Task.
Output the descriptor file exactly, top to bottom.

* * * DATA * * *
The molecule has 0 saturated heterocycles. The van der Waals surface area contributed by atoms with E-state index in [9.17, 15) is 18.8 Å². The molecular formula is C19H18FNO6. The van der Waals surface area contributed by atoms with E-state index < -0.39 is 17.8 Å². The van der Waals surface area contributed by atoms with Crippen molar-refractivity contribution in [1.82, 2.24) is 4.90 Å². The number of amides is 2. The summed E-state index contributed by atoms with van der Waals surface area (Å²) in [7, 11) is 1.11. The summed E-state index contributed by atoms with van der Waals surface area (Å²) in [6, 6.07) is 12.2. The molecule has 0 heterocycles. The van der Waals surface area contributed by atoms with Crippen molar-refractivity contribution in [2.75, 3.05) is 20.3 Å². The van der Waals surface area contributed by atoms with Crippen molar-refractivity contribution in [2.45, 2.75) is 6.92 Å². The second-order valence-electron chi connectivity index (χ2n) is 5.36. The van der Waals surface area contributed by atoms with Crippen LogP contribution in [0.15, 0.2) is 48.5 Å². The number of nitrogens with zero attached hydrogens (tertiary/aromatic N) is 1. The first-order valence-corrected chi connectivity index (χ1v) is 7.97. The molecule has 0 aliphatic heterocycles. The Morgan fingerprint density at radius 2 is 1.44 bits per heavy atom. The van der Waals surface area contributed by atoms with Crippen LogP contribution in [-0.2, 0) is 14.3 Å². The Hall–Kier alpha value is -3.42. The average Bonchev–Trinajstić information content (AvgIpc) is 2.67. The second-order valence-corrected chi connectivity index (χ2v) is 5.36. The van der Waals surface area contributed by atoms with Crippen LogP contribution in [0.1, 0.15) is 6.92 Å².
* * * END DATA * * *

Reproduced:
The molecule has 0 saturated heterocycles. The van der Waals surface area contributed by atoms with E-state index in [9.17, 15) is 18.8 Å². The molecular formula is C19H18FNO6. The van der Waals surface area contributed by atoms with E-state index < -0.39 is 17.8 Å². The van der Waals surface area contributed by atoms with Crippen molar-refractivity contribution in [1.82, 2.24) is 4.90 Å². The number of amides is 2. The summed E-state index contributed by atoms with van der Waals surface area (Å²) in [7, 11) is 1.11. The summed E-state index contributed by atoms with van der Waals surface area (Å²) in [6, 6.07) is 12.2. The molecule has 0 heterocycles. The van der Waals surface area contributed by atoms with Crippen molar-refractivity contribution in [2.75, 3.05) is 20.3 Å². The van der Waals surface area contributed by atoms with Crippen molar-refractivity contribution in [2.45, 2.75) is 6.92 Å². The second-order valence-electron chi connectivity index (χ2n) is 5.36. The van der Waals surface area contributed by atoms with Crippen LogP contribution in [0.15, 0.2) is 48.5 Å². The number of nitrogens with zero attached hydrogens (tertiary/aromatic N) is 1. The first-order valence-corrected chi connectivity index (χ1v) is 7.97. The molecule has 0 aliphatic heterocycles. The Morgan fingerprint density at radius 2 is 1.44 bits per heavy atom. The van der Waals surface area contributed by atoms with Crippen LogP contribution in [-0.2, 0) is 14.3 Å². The Hall–Kier alpha value is -3.42. The average Bonchev–Trinajstić information content (AvgIpc) is 2.67. The second-order valence-corrected chi connectivity index (χ2v) is 5.36. The van der Waals surface area contributed by atoms with Crippen LogP contribution in [0.1, 0.15) is 6.92 Å².